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Introduction of UPrint system brings complaints

GREEN LIGHT: UM has committed to a green university. One of the efforts towards conservation is the new UPrint system, which aims to reduce wasted paper by forcing students to more closely monitor how much they print. Photo by: Chelsea Matiash // Hurricane Staff

For University of Miami students, staying up late printing out the final pages of a last-minute essay will cost more than just a night of sleep. This semester, UPrint, a printing system implemented last September in the Otto G. Richter library, has introduced a new printing fee. One printing credit costs one dollar, though students receive 100 free printing credits per year. Each black-and-white copy is five cents and each color copy is 10 cents. 

The annual 100 credits allow students to print 2,000 black and white copies and 1,000 pages of color a year, said Lisandro Franky, assistant director of Document Services and Solutions. 

“We’re not trying to make a business out of [the printing fee],” Franky said. “We just want students to be more cautious of what they’re printing. If they’re not monitored, sometimes students aren’t as concerned.”

This newly implemented system goes hand-in-hand with UM’s environmentally-conscious Green U initiative by striving to reduce the waste of paper by 30 percent. 

Franky added that “a 100 credit is way more [than]other universities.”

Other nearby universities do not distribute credits; they automatically charge their students for printing. Barry University charges students five cents per black-and-white page and a dollar for color copies. At Miami-Dade Community College, students are charged eight cents per black-and-white copy and 40 cents per color copy. At Florida International University’s Biscayne Bay campus library, students are also charged 8 cents for each black-and-white copy, and color pages are not available.  

According to current utilization patterns, 88 percent of the student population uses less than the given credit.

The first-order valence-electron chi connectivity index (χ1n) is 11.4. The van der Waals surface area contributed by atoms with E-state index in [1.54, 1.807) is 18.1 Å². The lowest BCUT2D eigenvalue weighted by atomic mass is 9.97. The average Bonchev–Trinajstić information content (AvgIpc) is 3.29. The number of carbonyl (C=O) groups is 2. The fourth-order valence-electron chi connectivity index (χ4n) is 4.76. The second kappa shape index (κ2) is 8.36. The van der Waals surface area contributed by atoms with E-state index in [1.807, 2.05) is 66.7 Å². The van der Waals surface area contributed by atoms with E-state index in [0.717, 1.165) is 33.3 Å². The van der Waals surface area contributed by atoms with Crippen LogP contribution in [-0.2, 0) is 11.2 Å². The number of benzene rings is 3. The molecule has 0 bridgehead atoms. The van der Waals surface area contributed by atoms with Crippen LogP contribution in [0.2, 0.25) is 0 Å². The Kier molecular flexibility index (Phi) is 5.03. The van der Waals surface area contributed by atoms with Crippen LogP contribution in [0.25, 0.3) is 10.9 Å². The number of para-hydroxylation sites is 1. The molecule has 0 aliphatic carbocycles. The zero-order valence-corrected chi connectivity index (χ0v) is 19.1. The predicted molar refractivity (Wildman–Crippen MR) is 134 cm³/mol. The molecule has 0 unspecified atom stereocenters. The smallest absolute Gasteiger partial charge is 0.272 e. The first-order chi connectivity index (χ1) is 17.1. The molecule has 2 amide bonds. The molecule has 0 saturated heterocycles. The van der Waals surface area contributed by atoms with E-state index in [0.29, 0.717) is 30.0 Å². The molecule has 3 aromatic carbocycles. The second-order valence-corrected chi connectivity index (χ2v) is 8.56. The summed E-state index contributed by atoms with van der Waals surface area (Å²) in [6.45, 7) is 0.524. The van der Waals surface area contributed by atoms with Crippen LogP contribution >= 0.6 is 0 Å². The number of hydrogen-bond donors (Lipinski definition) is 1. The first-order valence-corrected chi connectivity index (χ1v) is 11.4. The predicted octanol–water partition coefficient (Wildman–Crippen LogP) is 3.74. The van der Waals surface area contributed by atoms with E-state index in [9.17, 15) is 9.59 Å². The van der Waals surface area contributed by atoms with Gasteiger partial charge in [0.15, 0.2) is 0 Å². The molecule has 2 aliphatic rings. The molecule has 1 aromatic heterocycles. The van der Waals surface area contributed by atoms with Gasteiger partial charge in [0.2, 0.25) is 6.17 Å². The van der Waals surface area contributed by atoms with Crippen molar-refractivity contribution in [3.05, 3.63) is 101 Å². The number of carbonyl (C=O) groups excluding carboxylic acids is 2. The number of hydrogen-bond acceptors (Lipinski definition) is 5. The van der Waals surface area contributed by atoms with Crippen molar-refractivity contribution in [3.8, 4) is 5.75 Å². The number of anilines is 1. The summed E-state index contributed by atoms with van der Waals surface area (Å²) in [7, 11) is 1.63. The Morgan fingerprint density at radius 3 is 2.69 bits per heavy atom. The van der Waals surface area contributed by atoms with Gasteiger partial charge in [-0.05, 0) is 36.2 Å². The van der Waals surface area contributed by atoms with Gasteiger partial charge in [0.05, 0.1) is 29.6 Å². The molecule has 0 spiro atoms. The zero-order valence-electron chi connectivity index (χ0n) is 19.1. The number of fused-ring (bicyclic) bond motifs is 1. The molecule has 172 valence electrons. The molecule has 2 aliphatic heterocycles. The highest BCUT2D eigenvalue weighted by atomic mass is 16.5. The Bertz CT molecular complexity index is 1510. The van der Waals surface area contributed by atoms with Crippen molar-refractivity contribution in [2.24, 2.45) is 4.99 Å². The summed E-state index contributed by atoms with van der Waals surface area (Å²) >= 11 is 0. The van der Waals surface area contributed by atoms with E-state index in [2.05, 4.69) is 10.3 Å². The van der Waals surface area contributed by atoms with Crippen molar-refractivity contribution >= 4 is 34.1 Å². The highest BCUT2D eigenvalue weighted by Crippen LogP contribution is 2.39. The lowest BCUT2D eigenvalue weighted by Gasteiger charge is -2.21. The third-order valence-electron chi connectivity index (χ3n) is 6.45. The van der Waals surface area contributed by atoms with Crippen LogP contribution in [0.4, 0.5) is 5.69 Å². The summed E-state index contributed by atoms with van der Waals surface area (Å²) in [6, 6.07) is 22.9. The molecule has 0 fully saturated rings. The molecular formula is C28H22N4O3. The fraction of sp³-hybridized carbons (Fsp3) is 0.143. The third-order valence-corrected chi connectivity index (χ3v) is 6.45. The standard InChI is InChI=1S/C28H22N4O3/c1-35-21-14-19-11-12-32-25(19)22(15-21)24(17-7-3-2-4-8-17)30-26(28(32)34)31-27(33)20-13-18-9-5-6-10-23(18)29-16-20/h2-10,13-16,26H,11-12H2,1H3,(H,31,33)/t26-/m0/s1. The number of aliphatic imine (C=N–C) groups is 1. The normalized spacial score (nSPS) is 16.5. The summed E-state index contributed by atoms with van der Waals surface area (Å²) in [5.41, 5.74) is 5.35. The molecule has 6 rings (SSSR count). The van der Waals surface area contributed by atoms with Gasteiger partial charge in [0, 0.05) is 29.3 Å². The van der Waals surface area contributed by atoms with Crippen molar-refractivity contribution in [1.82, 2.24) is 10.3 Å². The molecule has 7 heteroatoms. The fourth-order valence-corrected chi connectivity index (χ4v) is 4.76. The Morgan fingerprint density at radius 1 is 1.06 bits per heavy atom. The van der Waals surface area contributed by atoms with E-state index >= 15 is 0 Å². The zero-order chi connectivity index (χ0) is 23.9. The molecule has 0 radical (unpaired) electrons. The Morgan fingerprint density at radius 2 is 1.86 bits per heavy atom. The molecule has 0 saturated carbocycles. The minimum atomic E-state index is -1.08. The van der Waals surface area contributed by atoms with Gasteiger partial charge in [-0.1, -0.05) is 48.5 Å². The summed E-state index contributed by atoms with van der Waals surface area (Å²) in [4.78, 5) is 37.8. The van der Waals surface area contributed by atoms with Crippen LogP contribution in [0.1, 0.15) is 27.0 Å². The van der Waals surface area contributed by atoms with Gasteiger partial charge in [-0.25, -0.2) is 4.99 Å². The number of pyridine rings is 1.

Credit deductions started on Aug. 29. If a student prints more pages than the credit allows, money from their CaneExpress dollars may be used. If there’s no money on that, a student’s CaneExpress account will be charged the given rates. 

However, according to Brandon Gross, president of Student Government, students have been expressing their concerns about this new system. 

“A lot of students have been coming to me because they’re confused about the program,” Gross said. “They also have issues with being charged twice for double-sided pages as well.”

Since the end of August, UM’s Document Services and Solutions has been evaluating different ways to reduce excess printouts while still allowing students the freedom to print everything they’ll need for the year. 

But this system didn’t take into account the fact that student organizations also need to print copies throughout the year. 

Because of that, Student Government and Document Services and Solutions worked together to allow credit allocations to certain organizations that frequently use the printer, so no individual’s credits would be used. 

“The company has agreed to evaluate the overall activity at the end of the semester to make sure this allotment is enough for students and organizations,” Gross said. “They want to listen to our suggestions.”

Some professors say they haven’t experienced any problems with the new system, but feel they, as faculty, need to be sensitive to the change this will bring to students’ lives. 

“If a professor has assigned 400 printouts in the past, they may need to rethink that and have a heightened sensitivity to this new credit amount,” said Stephen Sapp, a professor and chair of the Department of Religious Studies. 

Students can check their UPrint balance by logging onto MyUM and clicking on the Cane Card Information tab. 

By next semester, Franky expects to see UPrint up and running at UM’s Miller School of Medicine and Rosenstiel School of Marine and Atmospheric Science.

But besides the printing fee, UPrint has also gone wireless this semester. Three years ago, Student Government asked for color and wireless printing. However, that could not happen unless they had a system that supported those demands. 

“I really believe wireless and color is the latest technology at this time,” Franky said. “Students also have the option of scanning documents to an e-mail service and sending them to a file where they can keep their notes. It’s very easy to implement new options because we have the [UPrint] system.”

Students can print from their laptops and pick up their documents at a printer around campus. 

To learn more about UPrint, visit www.miami.edu/uprint.

September 11, 2008

Reporters

Erika Capek

Assistant News Editor


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